The Year of the Sad Puppy Farm

Scared PuppyAfter they took away my father and Jelly Bean, I’m glad I was sent away too, yipped Mr. Sunshine the labradoodle puppy.  He had just been placed into his new front cage at the pet store with the three other dogs he would now have to outshine for a home.  It was lonely at the farm by myself, with no one to play with and rest my head upon at naptime.  Saying the words out loud, he almost believed them himself.  He squeaked bravely, besides, I’m almost two months old, it’s time for me to make my way into the world and find my own family! He sat back on his haunches, satisfied with his origin story, and waited expectantly for the other puppies to share their own.  Sure, it had been sad when his puppy farm closed down, but it was probably for the best.  Jake and Tina were getting old and they needed the money from the sale of the land to fix the gutters and regrout the bathroom.  Tina had had many agonizing discussions with his litter about the decision to close the breeding business, apologizing over and over again for sending them to the pet store in D.C.

Mr. Sunshine tore his mind off the painful memories and panted at his cage mates, trying to prod them to share their own tales of woe or happiness.  It was only then that he realized they were all staring at him, eyes glittering, almost in a…feral way, like that fox who had once climbed the tree above their enclosure in Maryland before Jake came out and shot it.  That had been a very exciting day, the first time he saw death.  These other puppies looked as dirty as that fox’s body, like maybe they had been allowed to roll in their own feces – something Mr. Sunshine freely admitted was a distinct pleasure, but Tina always washed him afterwards while she scolded in her affectionate tone.  Who washed these puppies?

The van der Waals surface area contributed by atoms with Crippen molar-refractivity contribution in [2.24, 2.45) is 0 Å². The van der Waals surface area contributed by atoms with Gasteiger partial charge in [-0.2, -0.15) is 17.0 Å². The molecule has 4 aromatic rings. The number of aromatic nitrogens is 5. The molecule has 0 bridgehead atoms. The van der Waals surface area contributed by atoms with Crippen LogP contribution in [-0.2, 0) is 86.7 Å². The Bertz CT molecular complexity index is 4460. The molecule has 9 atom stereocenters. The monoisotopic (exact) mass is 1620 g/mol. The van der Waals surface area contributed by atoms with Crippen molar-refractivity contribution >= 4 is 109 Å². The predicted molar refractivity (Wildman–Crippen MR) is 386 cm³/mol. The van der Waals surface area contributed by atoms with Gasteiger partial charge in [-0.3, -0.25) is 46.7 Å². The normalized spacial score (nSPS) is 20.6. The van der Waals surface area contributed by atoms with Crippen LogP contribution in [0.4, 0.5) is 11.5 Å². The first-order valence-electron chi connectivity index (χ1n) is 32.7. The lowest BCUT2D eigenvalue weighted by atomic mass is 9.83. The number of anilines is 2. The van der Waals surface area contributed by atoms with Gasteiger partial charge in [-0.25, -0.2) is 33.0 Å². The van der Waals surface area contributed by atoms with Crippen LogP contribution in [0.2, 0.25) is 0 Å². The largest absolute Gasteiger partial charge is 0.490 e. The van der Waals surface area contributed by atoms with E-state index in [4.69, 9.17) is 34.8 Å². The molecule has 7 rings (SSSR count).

The biggest of the three, the one the others had called Jackal, stood up and moved toward Mr. Sunshine.  He thumped his tail in anticipation of nose bump or perhaps a rear sniffing, but Jackal got within two inches of his face and drew his lips back in a ghoulish grin.  You’re from the puppy farm? He barked in a low, threatening tone, we’re from the puppy MILLS. Mr. Sunshine recoiled in horror – of course!  The feces, yellow eyes, aggressive names – these were the products of the puppy mills his father used to threaten him with when he chewed on Jelly Bean’s ears.  The other two pups, Bitch and Crotch, stood up next to Jackal and crept forward, eyes focused on Mr. Sunshine’s immaculate fur.  He felt a tiny yip of despair rising in his throat but managed to tamp it down – he knew from the urban myths that to show fear was only to mark yourself.  Pleased to make your acquaintance, he growled instead, in a voice that shook only a little.  Then the bell at the front door dinged and Mr. Sunshine pulled back his ears and made a grotesque face of desperation and hope at the young man who had entered the store.  Please, please, I just want to go home!

This entry was posted in Animals, Cleanliness, Competition, Memories, Relationships. Bookmark the permalink.

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